Consumers can also use a debt consolidation loan, or a personal loan, to get out of debt. With this strategy, you borrow enough money to pay off all your credit cards, then begin making a single monthly payment toward your personal loan instead.
Personal loans can be a good choice for debt consolidation since they come with fixed interest rates, fixed monthly payments and a fixed repayment timeline. This means you know exactly how much you owe at any given time and exactly when you will become debt-free.
Example: Let’s say you owe $10,000 across four credit cards with relatively high APRs. If you took out a seven-year personal loan for that amount, you would use the loan funds to pay off all your credit cards and then put all your monthly payments toward paying down the one personal loan. If you qualify for a loan with a 6% interest rate, you would pay $146 per month for seven years (84 months) until you became debt-free. In the meantime, you would pay a total of $2,271 in interest charges.
- Simplify your finances with one monthly payment
- Consolidate debt at a lower APR than you’re paying now
- Know exactly when you’ll become debt-free
- Many personal loans come with no annual fee and no hidden fees
- You need good credit to get a personal loan with the best rates and terms
Balance transfer credit cards
Another debt repayment strategy involves applying for a balance transfer credit card. Cards in this niche let you consolidate and pay down debt at a 0% APR for a limited time, usually up to 21 months. A balance transfer fee is required, but individuals who can pay off their debt during their card’s introductory period get the chance to save big on interest and make progress toward paying off their debt faster.
Example: Let’s say you owe $10,000 across four credit cards with relatively high APRs, and you apply for a balance transfer card that offers a 0% APR on balance transfers for 21 months in exchange for a 5% balance transfer fee. After you consolidate your debts, you’d owe $10,500, including the fee, but if you were able to pay $500 per month over 21 months, you could pay off this debt with $0 in interest charges.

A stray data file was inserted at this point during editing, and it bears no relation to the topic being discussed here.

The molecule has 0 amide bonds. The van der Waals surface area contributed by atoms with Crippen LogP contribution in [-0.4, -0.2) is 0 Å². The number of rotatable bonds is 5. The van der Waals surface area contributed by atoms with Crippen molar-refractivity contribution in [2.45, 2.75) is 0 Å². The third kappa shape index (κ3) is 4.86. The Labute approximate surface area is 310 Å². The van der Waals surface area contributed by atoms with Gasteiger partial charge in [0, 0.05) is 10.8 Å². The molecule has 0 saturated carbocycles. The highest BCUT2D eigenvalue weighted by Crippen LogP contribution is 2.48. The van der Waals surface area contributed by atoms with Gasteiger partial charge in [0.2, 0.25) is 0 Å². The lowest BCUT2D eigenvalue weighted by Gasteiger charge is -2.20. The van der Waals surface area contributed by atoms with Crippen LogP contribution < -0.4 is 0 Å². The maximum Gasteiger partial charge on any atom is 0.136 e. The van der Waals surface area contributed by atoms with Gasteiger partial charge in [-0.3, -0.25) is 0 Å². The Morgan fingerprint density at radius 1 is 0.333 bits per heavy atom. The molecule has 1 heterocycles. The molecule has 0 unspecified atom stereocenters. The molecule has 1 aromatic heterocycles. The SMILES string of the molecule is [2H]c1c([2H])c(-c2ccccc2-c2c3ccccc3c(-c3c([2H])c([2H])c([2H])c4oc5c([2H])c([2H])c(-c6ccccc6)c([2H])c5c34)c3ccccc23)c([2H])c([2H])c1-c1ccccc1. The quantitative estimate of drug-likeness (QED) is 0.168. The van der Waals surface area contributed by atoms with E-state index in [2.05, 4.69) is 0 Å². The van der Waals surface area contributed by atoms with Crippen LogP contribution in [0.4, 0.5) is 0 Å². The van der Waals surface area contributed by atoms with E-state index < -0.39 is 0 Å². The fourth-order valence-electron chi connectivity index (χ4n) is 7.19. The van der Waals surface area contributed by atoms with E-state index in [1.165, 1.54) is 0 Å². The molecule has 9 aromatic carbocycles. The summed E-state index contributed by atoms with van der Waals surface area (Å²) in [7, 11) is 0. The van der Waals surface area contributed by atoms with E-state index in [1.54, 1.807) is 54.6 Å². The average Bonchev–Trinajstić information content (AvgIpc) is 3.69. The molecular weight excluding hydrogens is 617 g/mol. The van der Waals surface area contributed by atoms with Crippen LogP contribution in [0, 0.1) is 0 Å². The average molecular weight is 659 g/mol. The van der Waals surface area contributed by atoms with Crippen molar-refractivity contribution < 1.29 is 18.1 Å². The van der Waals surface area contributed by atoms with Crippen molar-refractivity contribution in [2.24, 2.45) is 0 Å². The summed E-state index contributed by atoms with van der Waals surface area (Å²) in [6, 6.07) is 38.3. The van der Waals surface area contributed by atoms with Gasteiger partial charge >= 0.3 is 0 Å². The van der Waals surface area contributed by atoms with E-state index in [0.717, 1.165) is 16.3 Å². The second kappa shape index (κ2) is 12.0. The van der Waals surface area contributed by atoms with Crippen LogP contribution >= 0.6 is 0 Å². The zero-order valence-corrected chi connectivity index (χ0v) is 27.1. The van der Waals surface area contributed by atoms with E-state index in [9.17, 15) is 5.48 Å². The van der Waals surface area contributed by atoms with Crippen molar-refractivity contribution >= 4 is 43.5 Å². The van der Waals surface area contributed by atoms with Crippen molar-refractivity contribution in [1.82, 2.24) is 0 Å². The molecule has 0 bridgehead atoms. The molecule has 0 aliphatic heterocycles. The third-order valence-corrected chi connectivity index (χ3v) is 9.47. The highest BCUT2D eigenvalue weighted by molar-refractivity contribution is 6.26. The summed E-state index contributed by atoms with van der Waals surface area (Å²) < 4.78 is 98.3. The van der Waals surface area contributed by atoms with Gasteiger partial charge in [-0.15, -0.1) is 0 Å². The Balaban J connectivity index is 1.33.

- You can pay no interest on your debt for a significant amount of time
- Most balance transfer cards don’t charge an annual fee
- You typically need good credit to qualify
- You only get a 0% APR for a limited time, after which the standard variable APR applies
Other tips for paying down debt
If you want to get out of debt, you need to be willing and able to change your lifestyle — at least for a while. Simple tips that can help you stay on track include:
Choose the right debt repayment method
Make sure the debt repayment strategy you use makes sense for your personality and your lifestyle. For example, don’t apply for a balance transfer credit card if you know you’ll be tempted to use it for purchases.
Avoid racking up new debt
If you keep using credit cards, you may never pay off your debt. While you’re in debt repayment mode, it helps to steer clear of credit cards and stick to cash or debit instead.
Look for easy ways to save
Take a closer look at your lifestyle to look for signs of wasted cash. Try shopping grocery sales, cooking more meals at home and avoiding places and situations that might entice you to overspend.
Start using a monthly budget
Write down your income in one column and all your regular bills and expenses in another, then see how they compare. A written budget can help you stay focused and on track with your goals, including your current debt repayment strategy.
Paying off debt is difficult but not impossible
Racking up debt is often a piece of cake, but paying it off can be downright painful. Fortunately, these debt relief methods can help you save money, pay off debt faster or both.
We hope one of the strategies in our guide can help you craft a plan that works — even if it takes a while. And if you’re worried about defaulting credit or falling short on your obligations, you can reach out to a credit counseling agency for help.